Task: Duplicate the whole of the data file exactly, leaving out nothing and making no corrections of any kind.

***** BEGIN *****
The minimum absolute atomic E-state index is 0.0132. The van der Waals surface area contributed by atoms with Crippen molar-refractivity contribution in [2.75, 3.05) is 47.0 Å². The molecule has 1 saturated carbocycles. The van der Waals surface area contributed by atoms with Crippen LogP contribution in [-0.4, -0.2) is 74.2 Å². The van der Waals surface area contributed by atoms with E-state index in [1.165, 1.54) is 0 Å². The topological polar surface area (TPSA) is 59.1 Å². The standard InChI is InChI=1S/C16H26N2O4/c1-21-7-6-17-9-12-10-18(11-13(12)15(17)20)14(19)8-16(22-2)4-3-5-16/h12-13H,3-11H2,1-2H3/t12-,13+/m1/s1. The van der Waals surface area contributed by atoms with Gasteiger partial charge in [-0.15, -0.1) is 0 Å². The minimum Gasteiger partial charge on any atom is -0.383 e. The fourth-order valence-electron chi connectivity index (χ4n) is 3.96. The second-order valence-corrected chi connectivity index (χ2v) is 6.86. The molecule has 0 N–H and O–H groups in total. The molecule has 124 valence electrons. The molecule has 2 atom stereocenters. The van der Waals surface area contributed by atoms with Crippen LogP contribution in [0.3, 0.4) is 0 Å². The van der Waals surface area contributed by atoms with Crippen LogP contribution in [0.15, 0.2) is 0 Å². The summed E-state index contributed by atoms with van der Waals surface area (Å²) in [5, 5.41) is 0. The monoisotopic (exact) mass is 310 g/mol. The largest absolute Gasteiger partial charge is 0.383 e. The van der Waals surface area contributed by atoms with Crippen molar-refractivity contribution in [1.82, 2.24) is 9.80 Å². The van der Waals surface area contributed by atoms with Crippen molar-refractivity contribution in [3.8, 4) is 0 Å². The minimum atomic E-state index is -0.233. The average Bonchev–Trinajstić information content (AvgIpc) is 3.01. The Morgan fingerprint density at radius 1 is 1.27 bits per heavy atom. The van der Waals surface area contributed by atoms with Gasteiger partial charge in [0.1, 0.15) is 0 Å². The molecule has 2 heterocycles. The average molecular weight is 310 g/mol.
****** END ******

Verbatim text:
The minimum absolute atomic E-state index is 0.0132. The van der Waals surface area contributed by atoms with Crippen molar-refractivity contribution in [2.75, 3.05) is 47.0 Å². The molecule has 1 saturated carbocycles. The van der Waals surface area contributed by atoms with Crippen LogP contribution in [-0.4, -0.2) is 74.2 Å². The van der Waals surface area contributed by atoms with E-state index in [1.165, 1.54) is 0 Å². The topological polar surface area (TPSA) is 59.1 Å². The standard InChI is InChI=1S/C16H26N2O4/c1-21-7-6-17-9-12-10-18(11-13(12)15(17)20)14(19)8-16(22-2)4-3-5-16/h12-13H,3-11H2,1-2H3/t12-,13+/m1/s1. The van der Waals surface area contributed by atoms with Gasteiger partial charge in [-0.15, -0.1) is 0 Å². The minimum Gasteiger partial charge on any atom is -0.383 e. The fourth-order valence-electron chi connectivity index (χ4n) is 3.96. The second-order valence-corrected chi connectivity index (χ2v) is 6.86. The molecule has 0 N–H and O–H groups in total. The molecule has 124 valence electrons. The molecule has 2 atom stereocenters. The van der Waals surface area contributed by atoms with Crippen LogP contribution in [0.3, 0.4) is 0 Å². The van der Waals surface area contributed by atoms with Crippen LogP contribution in [0.15, 0.2) is 0 Å². The summed E-state index contributed by atoms with van der Waals surface area (Å²) in [5, 5.41) is 0. The monoisotopic (exact) mass is 310 g/mol. The largest absolute Gasteiger partial charge is 0.383 e. The van der Waals surface area contributed by atoms with Crippen molar-refractivity contribution in [1.82, 2.24) is 9.80 Å². The van der Waals surface area contributed by atoms with Crippen molar-refractivity contribution in [3.8, 4) is 0 Å². The minimum atomic E-state index is -0.233. The average Bonchev–Trinajstić information content (AvgIpc) is 3.01. The Morgan fingerprint density at radius 1 is 1.27 bits per heavy atom. The van der Waals surface area contributed by atoms with Gasteiger partial charge in [0.1, 0.15) is 0 Å². The molecule has 2 heterocycles. The average molecular weight is 310 g/mol.